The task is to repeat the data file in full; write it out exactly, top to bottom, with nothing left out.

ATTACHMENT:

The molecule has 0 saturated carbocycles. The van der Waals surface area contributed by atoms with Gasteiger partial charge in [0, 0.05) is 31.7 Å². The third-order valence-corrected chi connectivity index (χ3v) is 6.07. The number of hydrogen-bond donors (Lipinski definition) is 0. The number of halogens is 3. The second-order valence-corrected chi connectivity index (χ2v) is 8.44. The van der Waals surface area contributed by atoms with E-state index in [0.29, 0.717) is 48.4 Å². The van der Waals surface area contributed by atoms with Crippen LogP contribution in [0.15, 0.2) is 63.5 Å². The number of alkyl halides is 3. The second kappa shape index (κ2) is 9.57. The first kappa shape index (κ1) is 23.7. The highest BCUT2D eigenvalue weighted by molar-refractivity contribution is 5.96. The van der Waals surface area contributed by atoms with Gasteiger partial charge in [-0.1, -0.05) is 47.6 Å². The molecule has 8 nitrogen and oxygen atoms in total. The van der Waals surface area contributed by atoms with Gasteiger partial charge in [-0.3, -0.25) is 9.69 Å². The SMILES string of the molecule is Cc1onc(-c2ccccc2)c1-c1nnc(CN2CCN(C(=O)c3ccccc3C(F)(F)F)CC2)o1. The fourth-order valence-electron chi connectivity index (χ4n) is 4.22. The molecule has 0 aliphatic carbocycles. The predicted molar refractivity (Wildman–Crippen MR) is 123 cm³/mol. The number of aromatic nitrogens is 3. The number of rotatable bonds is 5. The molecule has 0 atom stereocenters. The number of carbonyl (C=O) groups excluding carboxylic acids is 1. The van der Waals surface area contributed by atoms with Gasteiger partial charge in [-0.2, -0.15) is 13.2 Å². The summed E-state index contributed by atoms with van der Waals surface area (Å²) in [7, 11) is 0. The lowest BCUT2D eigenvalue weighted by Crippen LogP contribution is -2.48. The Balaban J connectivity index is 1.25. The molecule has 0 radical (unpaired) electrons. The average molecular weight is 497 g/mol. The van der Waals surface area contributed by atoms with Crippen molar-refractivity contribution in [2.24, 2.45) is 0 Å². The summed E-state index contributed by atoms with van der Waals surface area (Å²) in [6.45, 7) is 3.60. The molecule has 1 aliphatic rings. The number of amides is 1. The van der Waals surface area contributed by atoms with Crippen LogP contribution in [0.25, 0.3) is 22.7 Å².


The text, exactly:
The molecule has 0 saturated carbocycles. The van der Waals surface area contributed by atoms with Gasteiger partial charge in [0, 0.05) is 31.7 Å². The third-order valence-corrected chi connectivity index (χ3v) is 6.07. The number of hydrogen-bond donors (Lipinski definition) is 0. The number of halogens is 3. The second-order valence-corrected chi connectivity index (χ2v) is 8.44. The van der Waals surface area contributed by atoms with E-state index in [0.29, 0.717) is 48.4 Å². The van der Waals surface area contributed by atoms with Crippen LogP contribution in [0.15, 0.2) is 63.5 Å². The number of alkyl halides is 3. The second kappa shape index (κ2) is 9.57. The first kappa shape index (κ1) is 23.7. The highest BCUT2D eigenvalue weighted by molar-refractivity contribution is 5.96. The van der Waals surface area contributed by atoms with Gasteiger partial charge in [-0.1, -0.05) is 47.6 Å². The molecule has 8 nitrogen and oxygen atoms in total. The van der Waals surface area contributed by atoms with Gasteiger partial charge in [-0.3, -0.25) is 9.69 Å². The SMILES string of the molecule is Cc1onc(-c2ccccc2)c1-c1nnc(CN2CCN(C(=O)c3ccccc3C(F)(F)F)CC2)o1. The fourth-order valence-electron chi connectivity index (χ4n) is 4.22. The molecule has 0 aliphatic carbocycles. The predicted molar refractivity (Wildman–Crippen MR) is 123 cm³/mol. The number of aromatic nitrogens is 3. The number of rotatable bonds is 5. The molecule has 0 atom stereocenters. The number of carbonyl (C=O) groups excluding carboxylic acids is 1. The van der Waals surface area contributed by atoms with Gasteiger partial charge in [-0.2, -0.15) is 13.2 Å². The summed E-state index contributed by atoms with van der Waals surface area (Å²) in [7, 11) is 0. The lowest BCUT2D eigenvalue weighted by Crippen LogP contribution is -2.48. The Balaban J connectivity index is 1.25. The molecule has 0 radical (unpaired) electrons. The average molecular weight is 497 g/mol. The van der Waals surface area contributed by atoms with Crippen molar-refractivity contribution in [2.24, 2.45) is 0 Å². The summed E-state index contributed by atoms with van der Waals surface area (Å²) in [6.45, 7) is 3.60. The molecule has 1 aliphatic rings. The number of amides is 1. The van der Waals surface area contributed by atoms with Crippen LogP contribution in [0.25, 0.3) is 22.7 Å².